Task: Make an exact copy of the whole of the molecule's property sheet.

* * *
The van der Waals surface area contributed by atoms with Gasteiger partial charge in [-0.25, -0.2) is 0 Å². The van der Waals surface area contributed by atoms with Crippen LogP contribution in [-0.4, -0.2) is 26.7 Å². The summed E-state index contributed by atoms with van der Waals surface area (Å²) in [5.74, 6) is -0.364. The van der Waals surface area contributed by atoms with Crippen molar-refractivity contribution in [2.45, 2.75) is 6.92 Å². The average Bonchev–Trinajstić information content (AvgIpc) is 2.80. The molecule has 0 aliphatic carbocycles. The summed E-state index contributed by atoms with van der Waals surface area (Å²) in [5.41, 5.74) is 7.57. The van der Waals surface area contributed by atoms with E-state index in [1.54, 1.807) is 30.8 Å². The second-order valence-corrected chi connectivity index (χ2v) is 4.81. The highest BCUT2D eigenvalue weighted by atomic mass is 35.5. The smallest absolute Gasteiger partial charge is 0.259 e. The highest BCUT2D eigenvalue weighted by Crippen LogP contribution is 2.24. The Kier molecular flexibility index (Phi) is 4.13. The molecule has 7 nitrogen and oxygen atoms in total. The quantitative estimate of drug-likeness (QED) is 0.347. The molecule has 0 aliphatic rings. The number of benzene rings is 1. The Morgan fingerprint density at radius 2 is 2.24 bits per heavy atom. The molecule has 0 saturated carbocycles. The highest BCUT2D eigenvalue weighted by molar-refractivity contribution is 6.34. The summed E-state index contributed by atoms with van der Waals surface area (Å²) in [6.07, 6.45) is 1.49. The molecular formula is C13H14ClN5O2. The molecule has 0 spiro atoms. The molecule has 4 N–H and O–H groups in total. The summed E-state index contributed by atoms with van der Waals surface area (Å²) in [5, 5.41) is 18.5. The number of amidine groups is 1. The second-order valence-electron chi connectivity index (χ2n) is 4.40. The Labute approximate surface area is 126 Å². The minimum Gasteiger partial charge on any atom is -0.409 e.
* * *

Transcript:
The van der Waals surface area contributed by atoms with Gasteiger partial charge in [-0.25, -0.2) is 0 Å². The van der Waals surface area contributed by atoms with Crippen LogP contribution in [-0.4, -0.2) is 26.7 Å². The summed E-state index contributed by atoms with van der Waals surface area (Å²) in [5.74, 6) is -0.364. The van der Waals surface area contributed by atoms with Crippen molar-refractivity contribution in [2.45, 2.75) is 6.92 Å². The average Bonchev–Trinajstić information content (AvgIpc) is 2.80. The molecule has 0 aliphatic carbocycles. The summed E-state index contributed by atoms with van der Waals surface area (Å²) in [5.41, 5.74) is 7.57. The van der Waals surface area contributed by atoms with E-state index in [1.54, 1.807) is 30.8 Å². The second-order valence-corrected chi connectivity index (χ2v) is 4.81. The highest BCUT2D eigenvalue weighted by atomic mass is 35.5. The smallest absolute Gasteiger partial charge is 0.259 e. The highest BCUT2D eigenvalue weighted by Crippen LogP contribution is 2.24. The Kier molecular flexibility index (Phi) is 4.13. The molecule has 7 nitrogen and oxygen atoms in total. The quantitative estimate of drug-likeness (QED) is 0.347. The molecule has 0 aliphatic rings. The number of benzene rings is 1. The Morgan fingerprint density at radius 2 is 2.24 bits per heavy atom. The molecule has 0 saturated carbocycles. The highest BCUT2D eigenvalue weighted by molar-refractivity contribution is 6.34. The summed E-state index contributed by atoms with van der Waals surface area (Å²) in [6.07, 6.45) is 1.49. The molecular formula is C13H14ClN5O2. The molecule has 0 spiro atoms. The molecule has 4 N–H and O–H groups in total. The summed E-state index contributed by atoms with van der Waals surface area (Å²) in [5, 5.41) is 18.5. The number of amidine groups is 1. The second-order valence-electron chi connectivity index (χ2n) is 4.40. The Labute approximate surface area is 126 Å². The minimum Gasteiger partial charge on any atom is -0.409 e.